#9 Nukey Shay OFFLINE  

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Posted Wed Jan 4, 2006 4:16 PM

Yup, that's the only way to pinpoint the cause. Since hacking an assembly could create a non-working game in a variety of ways...here's a few easy suspects:
Indirect jump vectors no longer pointing to the correct "landing" spots.
Gfx data being shared with regular data (or even program instructions).
"Broken" or missing delimiters used in gfx tables.

After assembly...an easy way to double-check your work is to use Dos' file compare to check the new hack angainst the verified-running original you began with...like this:

fc /b original.bin hack.bin > changes.txt

A text file named "changes" will be created and list all of the altered rom locations. A quick look though it should be enough to see if any of the altered rom locations are not part of the area you thought you were working in. If the hack is missing a byte someplace, for example, the file will report massive changes (as all of the rom memory has been shifted up following the missing byte).

#10 supercat OFFLINE  

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Posted Wed Jan 4, 2006 5:46 PM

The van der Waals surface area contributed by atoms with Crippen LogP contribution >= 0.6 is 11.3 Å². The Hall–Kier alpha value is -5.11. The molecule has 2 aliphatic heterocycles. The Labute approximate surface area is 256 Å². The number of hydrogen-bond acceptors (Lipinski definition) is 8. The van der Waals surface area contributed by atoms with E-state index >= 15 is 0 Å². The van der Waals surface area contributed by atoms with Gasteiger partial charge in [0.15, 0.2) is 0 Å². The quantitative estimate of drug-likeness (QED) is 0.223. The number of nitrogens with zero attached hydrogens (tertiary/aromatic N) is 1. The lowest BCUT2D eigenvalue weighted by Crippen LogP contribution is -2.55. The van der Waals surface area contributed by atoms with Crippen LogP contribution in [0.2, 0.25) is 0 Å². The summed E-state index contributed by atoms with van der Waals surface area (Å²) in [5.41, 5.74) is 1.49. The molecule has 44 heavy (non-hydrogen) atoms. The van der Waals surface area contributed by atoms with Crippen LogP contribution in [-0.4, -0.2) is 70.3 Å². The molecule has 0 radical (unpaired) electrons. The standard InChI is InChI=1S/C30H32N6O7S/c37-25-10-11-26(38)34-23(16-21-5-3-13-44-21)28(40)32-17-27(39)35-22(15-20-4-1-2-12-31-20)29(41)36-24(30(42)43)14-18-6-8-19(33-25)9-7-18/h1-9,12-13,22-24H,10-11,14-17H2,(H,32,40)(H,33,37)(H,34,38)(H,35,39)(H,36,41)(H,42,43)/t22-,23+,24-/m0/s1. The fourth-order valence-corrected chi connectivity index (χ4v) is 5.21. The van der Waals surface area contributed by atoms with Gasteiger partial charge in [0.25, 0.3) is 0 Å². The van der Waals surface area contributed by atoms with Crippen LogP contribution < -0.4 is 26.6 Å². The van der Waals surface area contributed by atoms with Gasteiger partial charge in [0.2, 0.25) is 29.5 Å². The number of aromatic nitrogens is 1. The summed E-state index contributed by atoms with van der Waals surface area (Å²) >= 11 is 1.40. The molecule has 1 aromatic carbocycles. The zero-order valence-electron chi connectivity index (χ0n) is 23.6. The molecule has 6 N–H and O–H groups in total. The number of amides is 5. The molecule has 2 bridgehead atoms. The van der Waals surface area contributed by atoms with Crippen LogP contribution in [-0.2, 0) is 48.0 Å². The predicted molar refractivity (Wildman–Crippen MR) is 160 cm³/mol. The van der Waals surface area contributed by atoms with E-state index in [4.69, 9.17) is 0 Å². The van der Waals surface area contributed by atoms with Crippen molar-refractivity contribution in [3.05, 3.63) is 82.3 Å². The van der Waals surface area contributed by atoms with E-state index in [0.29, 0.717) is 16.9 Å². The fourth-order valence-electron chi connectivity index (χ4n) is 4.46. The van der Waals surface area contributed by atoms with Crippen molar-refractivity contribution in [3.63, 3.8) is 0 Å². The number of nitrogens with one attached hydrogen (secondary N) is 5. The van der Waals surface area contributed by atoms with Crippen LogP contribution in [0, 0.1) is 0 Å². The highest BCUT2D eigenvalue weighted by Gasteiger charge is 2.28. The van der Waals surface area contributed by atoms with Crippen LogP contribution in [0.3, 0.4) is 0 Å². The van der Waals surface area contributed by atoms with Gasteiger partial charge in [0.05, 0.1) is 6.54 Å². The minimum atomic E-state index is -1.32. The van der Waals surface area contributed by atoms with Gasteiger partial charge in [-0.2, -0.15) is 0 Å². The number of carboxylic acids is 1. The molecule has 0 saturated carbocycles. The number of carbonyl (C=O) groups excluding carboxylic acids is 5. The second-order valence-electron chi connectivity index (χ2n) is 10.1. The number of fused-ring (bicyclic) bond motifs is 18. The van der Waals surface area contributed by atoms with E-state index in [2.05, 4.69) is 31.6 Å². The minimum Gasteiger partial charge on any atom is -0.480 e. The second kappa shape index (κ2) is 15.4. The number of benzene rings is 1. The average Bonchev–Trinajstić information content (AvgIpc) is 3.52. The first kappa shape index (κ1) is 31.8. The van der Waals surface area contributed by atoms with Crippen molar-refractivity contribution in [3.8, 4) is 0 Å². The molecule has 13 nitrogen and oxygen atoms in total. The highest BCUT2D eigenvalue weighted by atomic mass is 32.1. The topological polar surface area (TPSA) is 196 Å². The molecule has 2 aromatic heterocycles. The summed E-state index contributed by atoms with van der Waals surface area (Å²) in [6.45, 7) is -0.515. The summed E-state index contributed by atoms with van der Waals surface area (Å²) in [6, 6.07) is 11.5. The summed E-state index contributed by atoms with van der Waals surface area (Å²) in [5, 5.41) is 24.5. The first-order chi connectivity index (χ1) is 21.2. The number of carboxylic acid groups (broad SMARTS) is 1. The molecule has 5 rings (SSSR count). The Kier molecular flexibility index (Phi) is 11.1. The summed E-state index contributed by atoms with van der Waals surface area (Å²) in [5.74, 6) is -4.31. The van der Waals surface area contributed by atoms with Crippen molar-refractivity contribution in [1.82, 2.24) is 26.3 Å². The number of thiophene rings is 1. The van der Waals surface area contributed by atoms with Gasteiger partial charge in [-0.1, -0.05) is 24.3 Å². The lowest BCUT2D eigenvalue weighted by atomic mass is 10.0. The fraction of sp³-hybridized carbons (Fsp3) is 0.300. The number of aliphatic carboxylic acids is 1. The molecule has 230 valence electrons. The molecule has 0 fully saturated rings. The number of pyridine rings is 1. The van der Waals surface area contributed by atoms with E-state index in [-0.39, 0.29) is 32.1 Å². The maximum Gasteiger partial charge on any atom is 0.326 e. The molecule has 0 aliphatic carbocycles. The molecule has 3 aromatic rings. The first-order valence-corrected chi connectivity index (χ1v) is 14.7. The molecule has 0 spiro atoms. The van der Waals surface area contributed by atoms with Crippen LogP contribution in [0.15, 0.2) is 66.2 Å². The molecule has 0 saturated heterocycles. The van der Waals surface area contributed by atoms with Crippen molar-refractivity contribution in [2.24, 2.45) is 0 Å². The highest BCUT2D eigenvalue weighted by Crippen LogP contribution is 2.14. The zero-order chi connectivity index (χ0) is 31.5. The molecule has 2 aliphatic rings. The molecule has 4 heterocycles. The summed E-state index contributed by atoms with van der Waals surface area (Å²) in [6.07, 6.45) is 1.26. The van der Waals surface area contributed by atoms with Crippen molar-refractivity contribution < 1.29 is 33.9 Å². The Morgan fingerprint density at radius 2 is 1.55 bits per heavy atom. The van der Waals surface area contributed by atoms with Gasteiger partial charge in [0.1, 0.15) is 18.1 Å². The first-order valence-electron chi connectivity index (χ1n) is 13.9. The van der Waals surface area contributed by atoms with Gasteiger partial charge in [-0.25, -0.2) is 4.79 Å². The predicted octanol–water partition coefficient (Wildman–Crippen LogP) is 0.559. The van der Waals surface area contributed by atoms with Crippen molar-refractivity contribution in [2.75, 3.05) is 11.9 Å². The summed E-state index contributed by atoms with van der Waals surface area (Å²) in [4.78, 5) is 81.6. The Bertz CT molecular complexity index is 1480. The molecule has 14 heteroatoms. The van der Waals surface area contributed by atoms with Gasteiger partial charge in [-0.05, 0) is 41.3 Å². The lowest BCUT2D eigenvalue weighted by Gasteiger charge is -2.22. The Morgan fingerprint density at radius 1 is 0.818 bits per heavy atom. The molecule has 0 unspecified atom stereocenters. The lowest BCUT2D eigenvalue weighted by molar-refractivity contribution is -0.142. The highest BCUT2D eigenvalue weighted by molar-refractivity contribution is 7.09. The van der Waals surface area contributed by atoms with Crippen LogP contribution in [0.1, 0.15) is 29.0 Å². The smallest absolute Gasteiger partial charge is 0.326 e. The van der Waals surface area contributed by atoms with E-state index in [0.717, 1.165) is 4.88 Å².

Yup, that's the only way to pinpoint the cause.  Since hacking an assembly could create a non-working game in a variety of ways...here's a few easy suspects:
Indirect jump vectors no longer pointing to the correct "landing" spots.
Gfx data being shared with regular data (or even program instructions).
"Broken" or missing delimiters used in gfx tables.

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Any hack that shifts anything in code is apt to break things severely unless all address dependencies have been taken into account in the disassembly, and even then there are no guarantees.

Also, some programs may have certain data dependencies with colors or even sprite data. In Adventure, for example, a bit of each color value is used to determine whether it should be interpreted as a "normal" value or a "flash" value (e.g. as used for chalice colors). Additionally, Adventure uses a zero byte to mark the bottom of each sprite's shape. This allows sprites of many different sizes to be stored efficiently, and also allows display to be started mid-sprite (which is how the porticus animation works). It does, however, mean that it's essential to avoid any blank rows within a sprite (that's why one of the bat frames has the funny dots above it, and why there are some extra dots in the Easter Egg message object). Further, a few games may make 'interesting' assumptions about colors or shapes. For example, in my Archon kernel demo, I use X and Y to hold the two color values (blue and yellow). In my kernel, I do
  stx VBLANK
  ... draw the nice part of the frame
  sty VBLANK
This provides a very nice way to avoid having anything show outside the proper area of the screen. But it only works if bit 2 of x is clear and bit 2 of y is set. Changing the values in X and Y to use different colors may cause that code to stop working if the wrong colors are chosen.